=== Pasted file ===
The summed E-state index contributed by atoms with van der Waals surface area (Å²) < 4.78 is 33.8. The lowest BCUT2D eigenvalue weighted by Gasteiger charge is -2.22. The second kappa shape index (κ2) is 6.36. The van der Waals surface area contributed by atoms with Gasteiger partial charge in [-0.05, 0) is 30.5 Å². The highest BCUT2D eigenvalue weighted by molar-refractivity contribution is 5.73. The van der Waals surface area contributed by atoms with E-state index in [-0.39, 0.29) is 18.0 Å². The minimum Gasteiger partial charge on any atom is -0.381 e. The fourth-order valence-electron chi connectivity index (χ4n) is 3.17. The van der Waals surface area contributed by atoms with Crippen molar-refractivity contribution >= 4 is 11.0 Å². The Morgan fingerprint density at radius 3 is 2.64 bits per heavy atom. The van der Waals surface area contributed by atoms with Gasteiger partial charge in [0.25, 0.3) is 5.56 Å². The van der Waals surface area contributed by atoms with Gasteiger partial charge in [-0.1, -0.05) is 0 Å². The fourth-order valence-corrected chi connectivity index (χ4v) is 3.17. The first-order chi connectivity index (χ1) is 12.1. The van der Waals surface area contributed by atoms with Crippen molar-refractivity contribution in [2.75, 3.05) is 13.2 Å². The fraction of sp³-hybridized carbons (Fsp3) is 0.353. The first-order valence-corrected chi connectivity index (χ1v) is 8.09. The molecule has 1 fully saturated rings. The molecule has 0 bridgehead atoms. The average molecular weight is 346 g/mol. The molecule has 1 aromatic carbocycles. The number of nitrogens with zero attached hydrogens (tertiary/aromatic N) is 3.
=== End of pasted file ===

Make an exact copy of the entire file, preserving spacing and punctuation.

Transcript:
The summed E-state index contributed by atoms with van der Waals surface area (Å²) < 4.78 is 33.8. The lowest BCUT2D eigenvalue weighted by Gasteiger charge is -2.22. The second kappa shape index (κ2) is 6.36. The van der Waals surface area contributed by atoms with Gasteiger partial charge in [-0.05, 0) is 30.5 Å². The highest BCUT2D eigenvalue weighted by molar-refractivity contribution is 5.73. The van der Waals surface area contributed by atoms with E-state index in [-0.39, 0.29) is 18.0 Å². The minimum Gasteiger partial charge on any atom is -0.381 e. The fourth-order valence-electron chi connectivity index (χ4n) is 3.17. The van der Waals surface area contributed by atoms with Crippen molar-refractivity contribution >= 4 is 11.0 Å². The Morgan fingerprint density at radius 3 is 2.64 bits per heavy atom. The van der Waals surface area contributed by atoms with Gasteiger partial charge in [0.25, 0.3) is 5.56 Å². The van der Waals surface area contributed by atoms with Gasteiger partial charge in [-0.1, -0.05) is 0 Å². The fourth-order valence-corrected chi connectivity index (χ4v) is 3.17. The first-order chi connectivity index (χ1) is 12.1. The van der Waals surface area contributed by atoms with Crippen molar-refractivity contribution in [2.75, 3.05) is 13.2 Å². The fraction of sp³-hybridized carbons (Fsp3) is 0.353. The first-order valence-corrected chi connectivity index (χ1v) is 8.09. The molecule has 1 fully saturated rings. The molecule has 0 bridgehead atoms. The average molecular weight is 346 g/mol. The molecule has 1 aromatic carbocycles. The number of nitrogens with zero attached hydrogens (tertiary/aromatic N) is 3.